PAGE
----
So after looking around for a bit and not seeing any simple, straight forward way to create a first person controller using bolt I decided to write a tutorial myself. Hope this helps! :)
1. Setting up our project
So assuming we're starting off fresh, we'll have to import bolt into unity before we get started with everything else. Open up the asset store by pressing Ctrl + 9 and search for Bolt. Import it and run through the setup.
Now that Bolt is installed we'll create our character and then attach a camera to that player. Do this by creating an empty gameobject by pressing Crtl + Shift + N and then name this new object Player. On this gameobject we'll add the character controller by pressing Add Component in the inspector and then search for Character Controller.
Now we need to attach a camera to our player. We'll do this by using the Main camera already existent within our scene. Attach this camera to the player by dragging it in the hierarchy and dropping it on the player. I like to offset the camera a bit so that I don't feel too short when playing the game. A Y value of something like 0.5 usually works but you use whatever value you like.
Lastly there needs to be some sort of environment to walk around in so that we don't fall into the never-ending void below us. So we'll create a simple plane to work as our floor. Do this by right-clicking in the hierarchy and select 3D Object > Plane.
Now our scene should look something like this:
2. Setting up our variables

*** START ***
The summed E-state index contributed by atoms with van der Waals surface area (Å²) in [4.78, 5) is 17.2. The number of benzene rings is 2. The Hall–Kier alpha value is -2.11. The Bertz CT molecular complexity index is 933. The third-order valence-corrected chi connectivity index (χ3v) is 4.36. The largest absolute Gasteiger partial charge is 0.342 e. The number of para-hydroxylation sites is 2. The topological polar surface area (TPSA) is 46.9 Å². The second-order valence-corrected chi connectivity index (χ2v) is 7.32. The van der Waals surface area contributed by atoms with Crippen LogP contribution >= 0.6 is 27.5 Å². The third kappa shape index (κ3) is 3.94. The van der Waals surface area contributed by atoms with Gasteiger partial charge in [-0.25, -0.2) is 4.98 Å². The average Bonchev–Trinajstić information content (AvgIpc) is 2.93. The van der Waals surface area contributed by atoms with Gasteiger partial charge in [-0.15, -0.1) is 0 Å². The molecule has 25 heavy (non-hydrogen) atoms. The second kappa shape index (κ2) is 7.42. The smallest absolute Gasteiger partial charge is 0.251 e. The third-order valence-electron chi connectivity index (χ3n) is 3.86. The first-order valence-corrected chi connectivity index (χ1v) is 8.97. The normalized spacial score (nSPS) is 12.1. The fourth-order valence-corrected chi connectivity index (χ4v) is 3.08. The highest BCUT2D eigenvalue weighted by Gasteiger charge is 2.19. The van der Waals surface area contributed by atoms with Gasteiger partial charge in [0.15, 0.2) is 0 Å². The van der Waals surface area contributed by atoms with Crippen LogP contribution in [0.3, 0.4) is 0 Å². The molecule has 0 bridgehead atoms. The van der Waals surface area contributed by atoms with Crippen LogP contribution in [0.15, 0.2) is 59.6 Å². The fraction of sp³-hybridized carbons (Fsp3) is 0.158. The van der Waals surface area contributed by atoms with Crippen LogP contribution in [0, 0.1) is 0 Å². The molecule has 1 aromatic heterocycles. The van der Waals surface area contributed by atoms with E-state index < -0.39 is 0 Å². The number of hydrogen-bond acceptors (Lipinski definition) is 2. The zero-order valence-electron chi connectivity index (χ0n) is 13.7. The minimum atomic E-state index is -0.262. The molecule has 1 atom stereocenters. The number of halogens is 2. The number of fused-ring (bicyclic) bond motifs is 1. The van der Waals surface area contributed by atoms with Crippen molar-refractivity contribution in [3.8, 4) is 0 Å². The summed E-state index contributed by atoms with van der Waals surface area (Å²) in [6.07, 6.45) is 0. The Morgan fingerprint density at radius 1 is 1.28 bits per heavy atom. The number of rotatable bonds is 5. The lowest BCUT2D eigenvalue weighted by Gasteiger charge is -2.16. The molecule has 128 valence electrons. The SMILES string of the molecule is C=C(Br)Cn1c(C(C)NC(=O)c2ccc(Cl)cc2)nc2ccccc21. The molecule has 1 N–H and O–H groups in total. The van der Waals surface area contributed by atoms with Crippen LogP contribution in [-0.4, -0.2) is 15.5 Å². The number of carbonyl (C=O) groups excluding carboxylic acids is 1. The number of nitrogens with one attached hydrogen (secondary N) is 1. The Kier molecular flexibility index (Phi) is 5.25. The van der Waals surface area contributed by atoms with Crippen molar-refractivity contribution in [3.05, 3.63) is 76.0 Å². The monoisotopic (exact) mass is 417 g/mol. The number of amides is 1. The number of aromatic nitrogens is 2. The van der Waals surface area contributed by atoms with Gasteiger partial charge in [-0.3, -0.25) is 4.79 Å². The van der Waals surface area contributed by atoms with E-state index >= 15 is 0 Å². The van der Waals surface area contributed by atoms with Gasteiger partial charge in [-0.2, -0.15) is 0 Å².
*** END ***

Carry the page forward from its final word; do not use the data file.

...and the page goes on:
Right, now that everything is set up, let's start working on our code!
Select the player in the hierarchy and then press Add Component in the inspector. Search for Flow Machine, then select it in the menu. We'll create a new macro by pressing New in the flow machine and save that macro somewhere safe. I like to stay organized so I'll create a new folder called Scripts, in that folder I'll make a new folder called Player and save our macro in there. Name it something like CharacterController.
Now we need to create a few variables. Open up the variables window by pressing Window > Variables. I always dock this next to the hierarchy, so I'll keep that tradition alive. Next we'll create the variables. The first ones being Movement Speed (Float, value of 2) and Rotation Clamp (Float, value of 60), both of these we will make into object variables so that we can change them in the inspector if we want to, without having to go into the script all the time. The other variables are all graph variables: Vertical Rotation (Float), Horizontal Rotation (Float) and a reference to our camera that we'll call Camera (Game Object). These will only be referenced within this graph, so they don't need to be public variables. Done right, the variables window should look something like this: